"requiring any person that maintains or otherwise possesses consumer
information, or any compilation of consumer information, derived from consumer
reports for a business purpose to properly dispose of any such information or
See, Federal Register, December 28, 2004, Vol. 69, No. 248, at Pages
77610 - 77621.
12/28. The U.S. Court of Appeals
(7thCir) issued its
[PDF] in Sutter Insurance v. Applied Systems, a contract dispute regarding
the sale of business software. Sutter is an insurance company that purchased a commercial
software program from Applied Systems. This is an appeal from the
U.S. District Court (NDIll). It exercised
jurisdiction based upon diversity of citizenship. The law involved is entirely contract
law of the state of Illinois. The District Court rejected both Sutter's claim, Applied
System's counterclaim. The Court of Appeals vacated and remanded. This case is Sutter
Insurance Company v. Applied Systems, Inc., U.S. Court of Appeals for the 7th Circuit,
App. Ct. No. 04-1871, an appeal from the U.S. District Court for the Northern District of
Illinois, Eastern Division, D.C. No. 02 C 5849, Judge Matthew Kennelly presiding. Judge
Richard Posner wrote the opinion of the Court of Appeals, in which Judges Bauer and Rovner
12/28. The Department of Homeland Security
(DHS) announced that it selected Electronic Data
Systems Corporation (EDS) as the vendor for the DHS's eTravel Services (eTS)
program. The DHS stated in a
"EDS will provide a web-based reservation service as well as implementation
support, and training and customer support. The eTS program scope includes
travel planning, cost estimating, approval processing, reservation booking, and
activity reporting. EDS is also committed to integrating their solution with the
eMerge2 and MAXHR programs."
12/28. The Copyright Office published a
notice in the Federal Register that recites, describes and sets the
effective date (January 27, 2005) of its final rule regarding reconsideration
procedure. See, Federal Register, December 28, 2004, Vol. 69, No. 248, at Pages
77636 - 77637.
12/27. The U.S. Patent and Trademark Office
(USPTO) published a
in its web site regarding increases in trademark fees that will take effect on
January 31, 2005.
|Washington Tech Calendar
New items are highlighted in red.
|Wednesday, December 29
The House will next meet on January 4, 2004 at 12:00 NOON. See,
Republican Whip Notice.
The Senate will next meet on January 4, 2005 at 12:00 NOON.
The Supreme Court will next
meet on Monday, January 10, 2005. See,
List [9 pages in PDF] at page 9.
|Thursday, December 30
EXTENDED TO JANUARY 31.
Extended deadline to submit reply comments to
Federal Communications Commission (FCC) in
response to its
Notice of Proposed Rulemaking (NPRM) [38 pages in PDF] regarding use by
unlicensed devices of broadcast television spectrum where the spectrum is not
in use by broadcasters. See,
titled "FCC Adopts NPRM Regarding Unlicensed Use of Broadcast TV Spectrum" in
TLJ Daily E-Mail Alert No.
898, May 14, 2004, and story titled "FCC Releases NPRM Regarding Unlicensed Use
of TV Spectrum" in
TLJ Daily E-Mail Alert No.
905, May 26, 2004. This NPRM is FCC 04-113 in ET Docket Nos. 04-186 and
No. 02-380. See,
notice (setting original deadlines) in the Federal Register, June 18,
2004, Vol. 69, No. 117, at pages 34103-34112; and
notice [PDF] of extended deadlines, and
erratum [PDF]. See, December 22, 2004
Public Notice [PDF] (DA 04-4013) further extending the deadline for reply
comments to January 31.
|Monday, January 3
Deadline to submit comments to the
National Archives and Records Administration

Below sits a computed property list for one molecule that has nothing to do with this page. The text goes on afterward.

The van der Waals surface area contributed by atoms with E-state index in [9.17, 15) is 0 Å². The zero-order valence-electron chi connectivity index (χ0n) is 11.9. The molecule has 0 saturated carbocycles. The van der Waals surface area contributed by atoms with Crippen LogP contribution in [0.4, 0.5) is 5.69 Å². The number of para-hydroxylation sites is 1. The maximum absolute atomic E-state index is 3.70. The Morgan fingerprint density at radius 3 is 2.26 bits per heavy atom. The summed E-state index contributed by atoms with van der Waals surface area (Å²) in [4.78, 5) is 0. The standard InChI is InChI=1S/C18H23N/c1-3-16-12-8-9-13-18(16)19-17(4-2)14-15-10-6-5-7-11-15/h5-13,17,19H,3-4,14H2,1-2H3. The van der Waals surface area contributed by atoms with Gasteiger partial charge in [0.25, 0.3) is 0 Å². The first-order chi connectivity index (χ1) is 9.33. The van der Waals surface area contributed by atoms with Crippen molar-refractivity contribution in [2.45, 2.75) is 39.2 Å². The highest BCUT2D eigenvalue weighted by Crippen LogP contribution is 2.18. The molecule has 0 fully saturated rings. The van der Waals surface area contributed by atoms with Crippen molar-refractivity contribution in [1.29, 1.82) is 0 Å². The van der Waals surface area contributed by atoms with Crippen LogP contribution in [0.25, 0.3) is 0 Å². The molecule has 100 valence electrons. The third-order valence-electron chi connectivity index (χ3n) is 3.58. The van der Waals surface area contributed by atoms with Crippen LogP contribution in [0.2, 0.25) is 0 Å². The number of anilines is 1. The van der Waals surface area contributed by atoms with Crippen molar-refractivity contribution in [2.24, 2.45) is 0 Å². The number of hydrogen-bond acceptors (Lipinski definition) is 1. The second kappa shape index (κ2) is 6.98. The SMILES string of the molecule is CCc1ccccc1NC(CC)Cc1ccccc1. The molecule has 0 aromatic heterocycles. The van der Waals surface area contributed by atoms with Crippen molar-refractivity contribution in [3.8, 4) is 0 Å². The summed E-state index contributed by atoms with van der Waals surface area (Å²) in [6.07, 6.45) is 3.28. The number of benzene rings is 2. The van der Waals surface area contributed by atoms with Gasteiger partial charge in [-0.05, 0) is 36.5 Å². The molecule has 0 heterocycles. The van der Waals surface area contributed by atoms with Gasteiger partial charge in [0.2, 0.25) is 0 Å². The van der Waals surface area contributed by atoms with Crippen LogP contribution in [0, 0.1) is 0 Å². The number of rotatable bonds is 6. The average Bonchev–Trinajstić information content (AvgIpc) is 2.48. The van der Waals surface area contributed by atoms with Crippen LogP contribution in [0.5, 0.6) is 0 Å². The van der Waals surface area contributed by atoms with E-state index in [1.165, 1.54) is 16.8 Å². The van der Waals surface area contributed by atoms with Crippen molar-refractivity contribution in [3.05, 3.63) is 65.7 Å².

(NARA) in response to its notice of proposed rulemaking regarding permitting the destruction
of "very short-term temporary e-mail" of federal agencies. See,
notice in the Federal Register, November 3, 2004, Vol. 69, No. 212, at Pages 63980
|Wednesday, January 5
2:00 - 4:00 PM. The Department of State's
Telecommunication Advisory Committee (ITAC) will meet to prepare for the
International Telecommunications Union's ITU-T
Study Group 3 (tariff and accounting principles) meeting. See, the ITU's
notice in the Federal Register, December 20, 2004, Vol. 69, No. 243, at Page
76027. For more information, including the location, contact Julian Minard at
|Thursday, January 6
10:00 AM. The Senate
Judiciary Committee will hold a hearing on the nomination of Alberto Gonzales
to be Attorney General. Sen. Arlen Specter (R-PA)
will preside. Location: Room 216, Hart Building.
10:00 AM. The Senate Health, Education, Labor and Pensions Committee will hold
a hearing on the nomination of Margaret Spelling to be Secretary of Education.
Location: Room 430, Dirksen Building.
Deadline to submit comments to the Export-Import
Bank of the United States regarding its
notice in the Federal Register that states that it "has received an
application to finance the export of approximately $1.2 billion in U.S.
semiconductor manufacturing equipment to dedicated foundries in China." The
notice adds that "The U.S. exports will enable the dedicated 200-mm and 300-mm
foundries to produce approximately 80,000 wafers per month (200-mm equivalent)
of logic products. Available information indicates that some of this new
production will be exported from China and consumed globally." See, Federal
Register, December 23, 2004, Vol. 69, No. 246, at Page 76945.
|People and Appointments
Taniguchi was elected Chairman of the of the
World Trade Organization's (WTO) Dispute
Settlement Body's (DSB) Appellate Body
for a term that will run until December 16, 2005. He will replace Georges Abi-Saab,
who was the Chairman for 2004. See, WTO
12/21. The Federal Reserve Bank of Dallas
announced that Richard Fisher will become its President, effective April 4,
2005. Fisher is currently Vice Chairman of Kissinger
McLarty Associates, Henry Kissinger's firm. He will replace Robert McTeer,
who resigned November 4, 2004, to become Chancellor of the Texas A&M University System.
McTeer had been vocal on several technology related public policy issues, including
providing more visas for high tech workers. See for example, May 20, 1999 op ed in the
Wall Street Journal by McTeer, 1998 Annual Report of the Federal Reserve Bank of
Dallas, and TLJ story
titled "Sen. Gramm to Introduce Bill to Raise H1B Visa Cap", June 3, 1999.
|About Tech Law Journal